The French words mauvais and mal can be tricky for French students because they both belong to three different parts of speech and have similar meanings. If you have a poor understanding of the difference, it wouldn't be a bad idea to read this lesson.
Adjectives comprise one of the eight French parts of speech, but certain members of other grammatical categories can sometimes be used as adjectives. These "non-adjectives" are invariable: there's no gender/number agreement with the nouns they modify.
One of the eight parts of speech, a noun is commonly defined as "a person, place, or thing." If that seems vague, that's because it is.
Most French nouns and adjectives become feminine with the addition of e, but there are some exceptions. Some nouns require an additional spelling change, depending on the final letter(s) of the word.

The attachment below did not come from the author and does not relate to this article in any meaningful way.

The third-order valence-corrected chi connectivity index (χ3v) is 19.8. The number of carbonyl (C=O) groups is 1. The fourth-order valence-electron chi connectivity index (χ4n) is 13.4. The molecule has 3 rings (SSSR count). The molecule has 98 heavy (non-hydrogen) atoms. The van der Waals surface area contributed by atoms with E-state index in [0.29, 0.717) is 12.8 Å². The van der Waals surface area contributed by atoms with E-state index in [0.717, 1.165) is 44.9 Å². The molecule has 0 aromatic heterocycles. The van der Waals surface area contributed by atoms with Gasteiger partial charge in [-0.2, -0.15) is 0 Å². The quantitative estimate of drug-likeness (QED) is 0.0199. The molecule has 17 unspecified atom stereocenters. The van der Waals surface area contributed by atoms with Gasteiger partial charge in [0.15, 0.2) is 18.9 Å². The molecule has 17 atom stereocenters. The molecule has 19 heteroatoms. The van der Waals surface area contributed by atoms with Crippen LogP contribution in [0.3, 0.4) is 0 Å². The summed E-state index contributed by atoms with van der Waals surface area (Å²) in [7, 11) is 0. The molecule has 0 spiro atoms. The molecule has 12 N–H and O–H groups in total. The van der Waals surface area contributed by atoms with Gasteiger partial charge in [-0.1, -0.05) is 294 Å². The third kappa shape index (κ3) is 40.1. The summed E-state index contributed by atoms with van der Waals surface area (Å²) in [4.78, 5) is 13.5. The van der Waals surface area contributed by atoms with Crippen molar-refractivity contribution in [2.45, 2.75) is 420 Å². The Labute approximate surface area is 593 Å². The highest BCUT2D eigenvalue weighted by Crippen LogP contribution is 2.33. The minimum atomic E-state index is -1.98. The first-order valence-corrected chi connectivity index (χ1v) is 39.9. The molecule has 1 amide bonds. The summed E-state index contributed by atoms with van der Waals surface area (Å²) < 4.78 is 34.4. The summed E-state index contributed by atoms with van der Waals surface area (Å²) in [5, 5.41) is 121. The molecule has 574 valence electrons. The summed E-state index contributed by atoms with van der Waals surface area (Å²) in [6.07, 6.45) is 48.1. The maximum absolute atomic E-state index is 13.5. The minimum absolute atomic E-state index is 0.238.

Most French nouns and adjectives become plural with the addition of s, but of course there are exceptions.
While most nouns, in both French and English, can be singular or plural, some can only be one or the other - and dozens of these don't "match up" in the two languages. The nouns on this page are plural in French but singular in English.
Generally speaking, articles are much more common in French than in English, but there are exceptions, such as when certain prepositions are followed by nouns.
When used as a noun or adjective, the present participle follows the same agreement rules as other nouns and adjectives, and some verbs have a different present participle conjugation for these usages.
While most nouns, in both French and English, can be singular or plural, some can only be one or the other - and dozens of these don't "match up" in the two languages. The nouns on this page are singular in French but plural in English.
When someone is made to feel a certain way, that feeling is always expressed in English with an adjective: happy, ashamed, thirsty, etc. In French, however, some feelings are adjectives while others are nouns - and these two different parts of speech require different verbs. When it comes to feelings, the French equivalent of "to make" may be rendre, faire, or donner, depending on whether the feeling is an adjective or a noun.